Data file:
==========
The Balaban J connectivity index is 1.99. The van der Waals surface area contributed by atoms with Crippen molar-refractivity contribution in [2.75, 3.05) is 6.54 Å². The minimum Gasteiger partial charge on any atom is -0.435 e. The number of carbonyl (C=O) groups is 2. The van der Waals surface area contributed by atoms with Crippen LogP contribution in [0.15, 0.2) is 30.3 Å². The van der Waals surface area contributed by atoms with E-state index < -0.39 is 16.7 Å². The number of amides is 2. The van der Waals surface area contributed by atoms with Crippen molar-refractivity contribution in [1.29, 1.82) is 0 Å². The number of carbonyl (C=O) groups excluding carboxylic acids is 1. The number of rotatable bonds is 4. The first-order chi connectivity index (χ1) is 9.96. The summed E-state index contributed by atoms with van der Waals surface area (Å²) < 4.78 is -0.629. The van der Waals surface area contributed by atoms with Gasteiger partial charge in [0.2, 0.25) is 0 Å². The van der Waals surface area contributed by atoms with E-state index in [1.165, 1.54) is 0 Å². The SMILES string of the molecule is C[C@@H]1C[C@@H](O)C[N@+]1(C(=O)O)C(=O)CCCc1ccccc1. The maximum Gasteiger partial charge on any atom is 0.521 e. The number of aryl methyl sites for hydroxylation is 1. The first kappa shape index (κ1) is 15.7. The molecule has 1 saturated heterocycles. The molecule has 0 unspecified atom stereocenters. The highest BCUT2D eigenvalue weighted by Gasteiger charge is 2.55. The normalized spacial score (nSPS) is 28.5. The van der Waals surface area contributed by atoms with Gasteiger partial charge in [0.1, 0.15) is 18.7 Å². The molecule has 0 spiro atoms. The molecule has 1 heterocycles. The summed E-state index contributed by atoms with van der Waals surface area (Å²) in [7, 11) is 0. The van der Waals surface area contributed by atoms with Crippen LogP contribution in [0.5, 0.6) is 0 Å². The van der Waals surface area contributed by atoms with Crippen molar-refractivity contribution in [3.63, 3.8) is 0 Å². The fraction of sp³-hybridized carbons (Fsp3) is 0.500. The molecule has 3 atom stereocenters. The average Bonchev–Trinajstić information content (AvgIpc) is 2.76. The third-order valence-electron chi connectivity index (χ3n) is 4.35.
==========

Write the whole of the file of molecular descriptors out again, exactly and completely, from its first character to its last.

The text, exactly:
The Balaban J connectivity index is 1.99. The van der Waals surface area contributed by atoms with Crippen molar-refractivity contribution in [2.75, 3.05) is 6.54 Å². The minimum Gasteiger partial charge on any atom is -0.435 e. The number of carbonyl (C=O) groups is 2. The van der Waals surface area contributed by atoms with Crippen LogP contribution in [0.15, 0.2) is 30.3 Å². The van der Waals surface area contributed by atoms with E-state index < -0.39 is 16.7 Å². The number of amides is 2. The van der Waals surface area contributed by atoms with Crippen molar-refractivity contribution in [1.29, 1.82) is 0 Å². The number of carbonyl (C=O) groups excluding carboxylic acids is 1. The number of rotatable bonds is 4. The first-order chi connectivity index (χ1) is 9.96. The summed E-state index contributed by atoms with van der Waals surface area (Å²) < 4.78 is -0.629. The van der Waals surface area contributed by atoms with Gasteiger partial charge in [0.2, 0.25) is 0 Å². The van der Waals surface area contributed by atoms with E-state index in [1.165, 1.54) is 0 Å². The SMILES string of the molecule is C[C@@H]1C[C@@H](O)C[N@+]1(C(=O)O)C(=O)CCCc1ccccc1. The maximum Gasteiger partial charge on any atom is 0.521 e. The number of aryl methyl sites for hydroxylation is 1. The first kappa shape index (κ1) is 15.7. The molecule has 1 saturated heterocycles. The molecule has 0 unspecified atom stereocenters. The highest BCUT2D eigenvalue weighted by Gasteiger charge is 2.55. The normalized spacial score (nSPS) is 28.5. The van der Waals surface area contributed by atoms with Gasteiger partial charge in [0.1, 0.15) is 18.7 Å². The molecule has 0 spiro atoms. The molecule has 1 heterocycles. The summed E-state index contributed by atoms with van der Waals surface area (Å²) in [7, 11) is 0. The van der Waals surface area contributed by atoms with Crippen LogP contribution in [0.5, 0.6) is 0 Å². The van der Waals surface area contributed by atoms with Crippen molar-refractivity contribution in [3.63, 3.8) is 0 Å². The fraction of sp³-hybridized carbons (Fsp3) is 0.500. The molecule has 3 atom stereocenters. The average Bonchev–Trinajstić information content (AvgIpc) is 2.76. The third-order valence-electron chi connectivity index (χ3n) is 4.35.